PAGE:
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Frozen Synapse makes over $300,000 in direct sales alone

$140,000 cost for indie title more than doubled, before Steam sales are counted

Indie developer Mode 7 has more than doubled its investment on PC exclusive Frozen Synapse in just five months, raising over $300,000 in direct sales from the game's website alone, from a title which cost just $140,000 to make.

That number doesn't include any of the profits from Steam or other distribution services either, which contribute significantly to the 300,000 plus unit sales for the game.

In a post-mortem blogpost for industry analysis site GamesBrief, Paul Taylor of Mode 7 reveals that many of those 300,000 copies were sold at a discount, but that the company has also vastly exceeded its own sales target of 100,000 copies within the first year.

Taylor says his company was targeting a specific audience, a core PC gaming crowd which would be willing to pay more than the usual indie price for a game with a rich feature set. The aim was to do this without major marketing expenditure and using entirely digital distribution.

The first boost for the studio was a 'paid-for beta', which raised over $135,000 by following the model so successfully utilised by Mojang for Minecraft, in which players essentially place a pre-order for a final release by paying for an unfinished version, to be updated later.

Once full version sales had begun, Taylor claims that a combination of PR and pricing deals saw the best rates of return, with the game occupying a slot on Steam's 'most bought' list for some days.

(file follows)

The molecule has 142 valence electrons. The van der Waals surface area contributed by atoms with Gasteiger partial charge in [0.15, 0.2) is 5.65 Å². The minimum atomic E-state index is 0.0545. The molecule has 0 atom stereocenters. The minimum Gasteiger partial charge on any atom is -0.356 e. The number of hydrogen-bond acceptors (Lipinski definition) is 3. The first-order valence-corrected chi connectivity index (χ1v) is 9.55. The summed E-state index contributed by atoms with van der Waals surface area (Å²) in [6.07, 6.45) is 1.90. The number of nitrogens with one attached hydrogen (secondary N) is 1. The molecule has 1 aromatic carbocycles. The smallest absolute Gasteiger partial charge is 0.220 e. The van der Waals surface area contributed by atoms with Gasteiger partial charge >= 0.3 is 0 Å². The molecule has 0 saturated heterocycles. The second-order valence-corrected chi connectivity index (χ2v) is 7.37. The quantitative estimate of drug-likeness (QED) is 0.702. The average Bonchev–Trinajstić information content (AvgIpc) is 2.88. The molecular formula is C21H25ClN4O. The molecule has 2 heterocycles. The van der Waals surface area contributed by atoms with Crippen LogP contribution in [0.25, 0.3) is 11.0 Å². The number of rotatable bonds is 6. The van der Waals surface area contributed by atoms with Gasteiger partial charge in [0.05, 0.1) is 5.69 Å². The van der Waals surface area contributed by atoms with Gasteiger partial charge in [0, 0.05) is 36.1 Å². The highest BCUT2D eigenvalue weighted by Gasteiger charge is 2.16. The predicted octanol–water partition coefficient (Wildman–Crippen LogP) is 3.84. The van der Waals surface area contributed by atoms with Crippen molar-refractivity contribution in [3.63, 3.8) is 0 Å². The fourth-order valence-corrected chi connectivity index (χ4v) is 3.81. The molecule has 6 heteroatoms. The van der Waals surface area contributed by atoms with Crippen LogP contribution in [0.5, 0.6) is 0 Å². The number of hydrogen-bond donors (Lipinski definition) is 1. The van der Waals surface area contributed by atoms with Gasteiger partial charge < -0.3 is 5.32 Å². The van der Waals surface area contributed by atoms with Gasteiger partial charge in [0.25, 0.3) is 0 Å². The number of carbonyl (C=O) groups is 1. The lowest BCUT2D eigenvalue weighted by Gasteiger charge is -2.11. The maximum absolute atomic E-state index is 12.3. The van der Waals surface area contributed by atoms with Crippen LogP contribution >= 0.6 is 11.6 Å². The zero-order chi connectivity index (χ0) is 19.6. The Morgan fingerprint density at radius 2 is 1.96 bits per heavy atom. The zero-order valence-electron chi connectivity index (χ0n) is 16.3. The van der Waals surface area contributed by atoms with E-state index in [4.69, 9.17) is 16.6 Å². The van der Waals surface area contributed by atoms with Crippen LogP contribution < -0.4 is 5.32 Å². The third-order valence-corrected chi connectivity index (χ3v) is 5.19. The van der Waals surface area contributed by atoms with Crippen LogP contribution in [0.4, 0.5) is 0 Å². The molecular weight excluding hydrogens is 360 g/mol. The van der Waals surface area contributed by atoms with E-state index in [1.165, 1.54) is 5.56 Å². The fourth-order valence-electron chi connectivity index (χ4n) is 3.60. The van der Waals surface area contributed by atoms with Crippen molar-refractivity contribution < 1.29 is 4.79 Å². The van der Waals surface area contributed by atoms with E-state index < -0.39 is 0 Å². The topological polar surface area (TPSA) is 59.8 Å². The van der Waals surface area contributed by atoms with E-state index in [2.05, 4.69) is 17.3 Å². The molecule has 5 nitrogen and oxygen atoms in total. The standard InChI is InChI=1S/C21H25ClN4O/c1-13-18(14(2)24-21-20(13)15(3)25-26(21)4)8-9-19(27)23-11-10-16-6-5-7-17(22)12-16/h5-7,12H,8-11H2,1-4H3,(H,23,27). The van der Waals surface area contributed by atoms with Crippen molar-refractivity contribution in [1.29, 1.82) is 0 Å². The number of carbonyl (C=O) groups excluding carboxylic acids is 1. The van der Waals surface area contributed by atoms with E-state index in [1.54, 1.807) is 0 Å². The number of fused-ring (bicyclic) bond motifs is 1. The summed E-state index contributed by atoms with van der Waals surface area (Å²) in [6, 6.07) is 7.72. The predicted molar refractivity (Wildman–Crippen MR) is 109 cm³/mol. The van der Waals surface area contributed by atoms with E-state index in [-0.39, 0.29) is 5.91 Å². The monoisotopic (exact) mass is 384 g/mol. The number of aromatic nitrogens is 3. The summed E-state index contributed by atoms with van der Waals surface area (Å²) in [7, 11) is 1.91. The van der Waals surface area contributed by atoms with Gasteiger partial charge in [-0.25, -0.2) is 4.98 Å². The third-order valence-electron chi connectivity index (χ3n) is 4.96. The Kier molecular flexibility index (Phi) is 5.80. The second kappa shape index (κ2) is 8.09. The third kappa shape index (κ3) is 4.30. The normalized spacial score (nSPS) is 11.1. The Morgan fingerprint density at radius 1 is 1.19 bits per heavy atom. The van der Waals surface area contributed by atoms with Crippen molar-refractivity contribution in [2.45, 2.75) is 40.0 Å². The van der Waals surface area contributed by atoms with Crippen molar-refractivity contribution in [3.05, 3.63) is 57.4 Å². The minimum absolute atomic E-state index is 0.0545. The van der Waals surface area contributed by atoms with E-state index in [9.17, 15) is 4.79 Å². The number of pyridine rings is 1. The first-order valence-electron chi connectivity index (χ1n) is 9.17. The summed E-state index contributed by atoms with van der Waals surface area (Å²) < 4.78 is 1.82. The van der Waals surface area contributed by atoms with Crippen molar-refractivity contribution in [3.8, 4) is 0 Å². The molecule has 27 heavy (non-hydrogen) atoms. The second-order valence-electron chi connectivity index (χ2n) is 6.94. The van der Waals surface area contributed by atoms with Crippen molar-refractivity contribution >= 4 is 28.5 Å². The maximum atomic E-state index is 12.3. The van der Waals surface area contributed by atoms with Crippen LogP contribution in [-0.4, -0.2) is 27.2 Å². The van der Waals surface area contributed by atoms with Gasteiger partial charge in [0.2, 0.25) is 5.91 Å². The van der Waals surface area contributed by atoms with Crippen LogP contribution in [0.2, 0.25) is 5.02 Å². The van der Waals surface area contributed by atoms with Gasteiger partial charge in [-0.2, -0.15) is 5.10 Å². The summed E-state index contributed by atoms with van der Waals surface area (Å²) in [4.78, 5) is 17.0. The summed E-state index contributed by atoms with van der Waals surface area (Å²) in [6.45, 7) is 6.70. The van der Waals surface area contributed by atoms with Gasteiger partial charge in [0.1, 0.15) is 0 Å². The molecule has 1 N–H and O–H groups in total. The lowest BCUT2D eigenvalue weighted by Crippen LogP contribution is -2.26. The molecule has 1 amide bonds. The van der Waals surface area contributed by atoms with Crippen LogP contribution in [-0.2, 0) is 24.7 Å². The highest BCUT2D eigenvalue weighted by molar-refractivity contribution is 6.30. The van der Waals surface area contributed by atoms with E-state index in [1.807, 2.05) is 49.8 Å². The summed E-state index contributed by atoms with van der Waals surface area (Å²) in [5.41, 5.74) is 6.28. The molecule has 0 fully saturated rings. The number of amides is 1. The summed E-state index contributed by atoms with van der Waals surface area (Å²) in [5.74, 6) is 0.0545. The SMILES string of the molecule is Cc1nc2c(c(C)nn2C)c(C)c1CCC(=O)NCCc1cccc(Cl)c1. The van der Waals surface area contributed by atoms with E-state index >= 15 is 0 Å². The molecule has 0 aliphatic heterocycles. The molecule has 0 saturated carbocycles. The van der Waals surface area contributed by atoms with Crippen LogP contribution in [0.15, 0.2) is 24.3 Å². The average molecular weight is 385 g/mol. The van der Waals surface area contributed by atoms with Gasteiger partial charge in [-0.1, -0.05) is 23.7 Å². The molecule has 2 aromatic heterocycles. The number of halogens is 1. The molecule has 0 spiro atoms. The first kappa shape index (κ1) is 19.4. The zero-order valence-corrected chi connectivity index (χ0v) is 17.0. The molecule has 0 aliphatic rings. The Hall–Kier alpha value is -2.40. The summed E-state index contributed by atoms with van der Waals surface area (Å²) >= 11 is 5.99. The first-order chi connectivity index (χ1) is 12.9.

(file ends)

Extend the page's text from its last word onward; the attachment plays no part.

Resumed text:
Already working on its next title, the studio has firm plans for the future.

"Frozen Synapse has, in no way, hit is full potential yet," writes Taylor. "Sales continue to be strong and even held up during events like the Humble Bundle: most indie games hit a tiny fraction of their potential market, so we have to keep working on new ways to reach new players.

"Our iPad version has brought a whole new set of opportunities for PR, and I will also be looking into advertising, website optimisation and further deals to entice new users in the near future.

"We wanted to make a game with an aesthetic that wouldn't date, so it would continue to sell five or even ten years into the future - my hope is that it will be around for a long time to come."

Frozen Synapse, Taylor believes, marks a seachange at the company which has resulted in a new maturity and preparedness for future ventures.

"Frozen Synapse was a labour of love which marked our transition from a low-grade indie company to fully-functional business. Even though the game continues to make a good profit, this transition was by far the most important result.

"It took over four years - on and off - to create, so now our major challenge is to improve the time it takes to develop games without compromising on the results. Learning to grow and manage an increasingly complex business is a huge challenge, but one we relish."

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